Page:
• Ensure proper refrigerant feed to evaporators. • Provide practical refrigerant line sizes without excessive pressure drop. • Prevent excessive amounts of lubricating oil from being trapped in any part of the system. • Protect the compressor at all times from loss of lubricating oil. • Prevent liquid refrigerant or oil slugs from entering the compressor during operating and idle time. • Maintaining a clean and dry system.
Refrigerant Line Velocities
Economics, pressure drop, noise, and oil entrapment require establishing feasible design velocities in refrigerant lines. • Suction line 700 to 4000 fpm • Discharge line 500 to 3500 fpm • Condenser drain line 100 fpm or less • Liquid line 125 to 450 fpm
Higher gas velocities are sometimes found in relatively short suction lines, on comfort air conditioning or other applications where the operating time is only 2000 to 4000 hours per year and where low initial cost of the system may be more significant than low operating cost. In the Industrial refrigeration applications where equipment runs continuously, should be designed with low refrigerant velocities for most efficient compressor performance and low equipment operating cost. Care must be taken that the velocities is not to low that oil is taped in the refrigeration lines.
Liquid line from condenser to receivers should be sized for 100 fpm or less to ensure positive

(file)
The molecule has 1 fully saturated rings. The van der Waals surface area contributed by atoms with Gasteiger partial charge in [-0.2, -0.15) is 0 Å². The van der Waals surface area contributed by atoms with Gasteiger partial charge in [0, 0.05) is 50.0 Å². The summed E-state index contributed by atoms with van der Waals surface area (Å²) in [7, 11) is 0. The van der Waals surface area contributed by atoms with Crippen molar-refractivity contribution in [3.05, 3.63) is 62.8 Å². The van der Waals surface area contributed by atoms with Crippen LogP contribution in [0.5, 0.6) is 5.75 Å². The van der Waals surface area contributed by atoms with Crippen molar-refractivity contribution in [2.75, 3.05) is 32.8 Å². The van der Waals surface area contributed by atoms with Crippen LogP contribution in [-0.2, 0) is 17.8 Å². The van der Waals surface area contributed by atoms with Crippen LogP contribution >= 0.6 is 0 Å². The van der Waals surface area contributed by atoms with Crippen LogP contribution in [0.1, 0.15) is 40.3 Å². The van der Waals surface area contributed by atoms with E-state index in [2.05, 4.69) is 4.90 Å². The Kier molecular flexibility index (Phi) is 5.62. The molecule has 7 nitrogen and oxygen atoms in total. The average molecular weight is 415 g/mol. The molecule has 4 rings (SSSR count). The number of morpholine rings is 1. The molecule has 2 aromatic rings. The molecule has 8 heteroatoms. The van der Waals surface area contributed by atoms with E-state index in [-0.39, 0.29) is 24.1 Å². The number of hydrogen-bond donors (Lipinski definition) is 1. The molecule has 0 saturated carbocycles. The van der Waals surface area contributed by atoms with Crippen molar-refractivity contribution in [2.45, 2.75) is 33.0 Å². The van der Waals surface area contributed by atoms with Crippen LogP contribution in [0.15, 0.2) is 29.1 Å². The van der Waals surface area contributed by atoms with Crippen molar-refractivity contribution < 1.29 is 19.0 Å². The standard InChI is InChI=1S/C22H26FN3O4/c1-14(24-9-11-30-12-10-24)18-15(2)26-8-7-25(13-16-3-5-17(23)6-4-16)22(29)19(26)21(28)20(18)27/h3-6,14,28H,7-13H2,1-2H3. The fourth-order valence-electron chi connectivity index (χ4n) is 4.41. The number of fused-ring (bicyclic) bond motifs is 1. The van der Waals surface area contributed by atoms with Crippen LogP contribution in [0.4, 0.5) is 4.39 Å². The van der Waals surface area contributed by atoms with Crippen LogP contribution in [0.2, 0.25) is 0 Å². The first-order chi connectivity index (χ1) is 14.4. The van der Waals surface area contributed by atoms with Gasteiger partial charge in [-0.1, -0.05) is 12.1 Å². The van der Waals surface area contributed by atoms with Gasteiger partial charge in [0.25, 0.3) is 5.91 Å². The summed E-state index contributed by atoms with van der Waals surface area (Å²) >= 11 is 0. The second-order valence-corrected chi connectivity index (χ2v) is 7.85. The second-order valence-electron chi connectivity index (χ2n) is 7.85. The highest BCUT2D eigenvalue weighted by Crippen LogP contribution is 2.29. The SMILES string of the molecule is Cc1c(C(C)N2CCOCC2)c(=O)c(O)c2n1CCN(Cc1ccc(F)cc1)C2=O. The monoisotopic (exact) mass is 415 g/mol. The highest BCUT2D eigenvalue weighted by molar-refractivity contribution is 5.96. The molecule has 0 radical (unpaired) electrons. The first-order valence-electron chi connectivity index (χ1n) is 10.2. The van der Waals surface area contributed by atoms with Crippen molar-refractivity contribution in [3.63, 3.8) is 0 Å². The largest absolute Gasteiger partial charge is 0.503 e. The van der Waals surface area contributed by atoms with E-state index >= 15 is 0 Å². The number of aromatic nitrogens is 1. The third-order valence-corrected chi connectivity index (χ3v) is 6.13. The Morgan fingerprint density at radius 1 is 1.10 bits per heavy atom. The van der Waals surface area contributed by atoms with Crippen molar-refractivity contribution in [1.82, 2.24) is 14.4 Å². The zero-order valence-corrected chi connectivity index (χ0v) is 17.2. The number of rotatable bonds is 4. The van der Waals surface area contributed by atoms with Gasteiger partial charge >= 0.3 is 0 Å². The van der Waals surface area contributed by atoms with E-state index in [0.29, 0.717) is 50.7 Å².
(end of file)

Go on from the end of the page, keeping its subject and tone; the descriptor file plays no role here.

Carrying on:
While the discharge line pressure drop is not as critical as that of the suction line. or both. • Prevent condensed refrigerant and oil from draining back to the head of the compressor. thus minimizing or preventing liquid hammer when solenoids or other electrically operated valves are used. is 4000 feet per minute. compressor vibration. considerations similar to those applied to the suction line are observed. The same minimum gas velocities of 500 feet per minute in horizontal runs and 1000 feet per minute in vertical runs with upward gas flow are observed. Refrigerant Line Sizing In sizing refrigerant lines. and liquid lines. suction. • Avoid developing excessive noise or vibration from hot-gas pulsation. the refrigeration system will be sized for pressure losses of 2ºF or less for each segment of the discharge. Excessive liquid line pressure drops can cause the liquid refrigerant to flash. Discharge lines should be designed to: • Avoid trapping oil at part-load operation. based on noise considerations. suction and discharge line pressure drops cause loss of compressor capacity and increased power use. Refrigeration systems are designed so that friction pressure losses do not exceed a pressure differential equivalent to a corresponding change in the saturation boiling temperature. the accepted maximum values are 4 psi for R-12 and 6 psi for R-22. An HFC refrigerant liquid line is sized for pressure losses of 1ºF or less. cost considerations favor keeping line size as small as possible. Correct sizing must be based on minimizing cost and maximizing efficiency.5 gravity flow without incurring backup of liquid flow. The maximum acceptable gas velocity. 5 . The primary measure for determining pressure drop is a change in saturation temperature. Pressure loss in discharge lines increases the required compressor power per unit of refrigeration and decreases the compressor capacity by increasing the compression ratio. Typically. Pressure drop in refrigerant lines causes a reduction in system efficiency. However. • Have carefully selected connections from a common line to multiple compressors. resulting in faulty expansion valve operation. Liquid lines from receivers to evaporator should be sized to maintain velocities below 300 fpm. Pressure drop calculations are determined as normal pressure loss associated with a change in saturation temperature of the refrigerant. When sizing discharge lines.